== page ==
Your professor has given you a broad topic for your research project. You now have the freedom to choose a narrower focus within that topic.
Q: C'mon, Michelle...why can't I just write about the broader topic?
A: You'll soon find out that there is an overwhelming amount of information on the broader topic. Entire books may have been written about this topic. In order to find peer-reviewed sources (one of the requirements for your case study assignment), you'll need to choose a subset of the broader topic.
Here are some questions to help guide you as you begin to identify specific areas of research within your broader topic:
Here's an example:
Let's say that I'm interested in strength training. In order to come up with a narrower topic, I think about the questions listed above. Perhaps I'm interested in free weights as a type of strength training. In terms of population, I think I'd like to research females and strength training. To take it a step further, maybe I want to focus on elderly females. A relevant location might be senior centers or assisted living facilities.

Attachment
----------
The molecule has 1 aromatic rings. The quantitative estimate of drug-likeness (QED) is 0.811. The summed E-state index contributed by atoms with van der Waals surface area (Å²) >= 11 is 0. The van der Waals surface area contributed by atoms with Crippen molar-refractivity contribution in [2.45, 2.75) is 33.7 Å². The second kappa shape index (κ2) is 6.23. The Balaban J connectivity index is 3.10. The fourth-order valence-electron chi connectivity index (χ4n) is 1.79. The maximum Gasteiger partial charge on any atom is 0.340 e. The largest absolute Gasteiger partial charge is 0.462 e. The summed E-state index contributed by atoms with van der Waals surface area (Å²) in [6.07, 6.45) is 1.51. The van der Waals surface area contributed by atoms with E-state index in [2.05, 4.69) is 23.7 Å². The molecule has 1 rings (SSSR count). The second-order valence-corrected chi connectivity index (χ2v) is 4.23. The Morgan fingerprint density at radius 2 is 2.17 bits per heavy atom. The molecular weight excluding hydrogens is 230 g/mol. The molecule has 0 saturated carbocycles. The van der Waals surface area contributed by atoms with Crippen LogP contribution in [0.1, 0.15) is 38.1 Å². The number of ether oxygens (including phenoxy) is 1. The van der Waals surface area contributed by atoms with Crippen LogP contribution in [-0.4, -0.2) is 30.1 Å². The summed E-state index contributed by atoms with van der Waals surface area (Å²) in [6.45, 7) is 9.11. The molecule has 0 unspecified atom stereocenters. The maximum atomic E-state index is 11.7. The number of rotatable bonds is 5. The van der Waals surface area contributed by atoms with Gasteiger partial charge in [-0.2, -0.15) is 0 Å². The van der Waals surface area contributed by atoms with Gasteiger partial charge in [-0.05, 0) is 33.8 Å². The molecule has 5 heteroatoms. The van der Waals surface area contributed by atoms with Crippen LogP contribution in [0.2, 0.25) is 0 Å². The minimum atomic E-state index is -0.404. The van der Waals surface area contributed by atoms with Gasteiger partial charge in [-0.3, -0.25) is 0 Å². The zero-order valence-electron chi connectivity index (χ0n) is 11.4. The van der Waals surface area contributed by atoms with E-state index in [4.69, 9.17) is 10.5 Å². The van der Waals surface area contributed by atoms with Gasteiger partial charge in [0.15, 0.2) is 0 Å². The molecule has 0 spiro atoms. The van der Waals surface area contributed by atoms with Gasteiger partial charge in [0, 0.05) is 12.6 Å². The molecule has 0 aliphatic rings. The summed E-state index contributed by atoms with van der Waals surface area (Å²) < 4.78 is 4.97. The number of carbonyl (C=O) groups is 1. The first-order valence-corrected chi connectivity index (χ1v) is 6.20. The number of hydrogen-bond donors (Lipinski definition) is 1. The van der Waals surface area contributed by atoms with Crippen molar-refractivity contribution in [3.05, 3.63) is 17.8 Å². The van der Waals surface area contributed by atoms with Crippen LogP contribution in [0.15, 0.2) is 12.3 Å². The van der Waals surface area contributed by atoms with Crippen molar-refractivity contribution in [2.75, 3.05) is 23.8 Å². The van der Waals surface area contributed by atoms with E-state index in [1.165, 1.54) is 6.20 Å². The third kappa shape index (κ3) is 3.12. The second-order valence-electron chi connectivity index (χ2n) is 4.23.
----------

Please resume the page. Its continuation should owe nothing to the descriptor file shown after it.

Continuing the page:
I've now taken steps to really bring my topic into focus - I can look for research on strength training programs for women, involving free weights, offered by senior centers or assisted living facilities.
You will have to spend some time mapping out the territory of a topic, sorting out what information is available and what different angles have been taken by others. This is often the most difficult part of the research process - and the most frustrating because you don't feel as if you're making much headway. Try these strategies to make the most of this part of the process: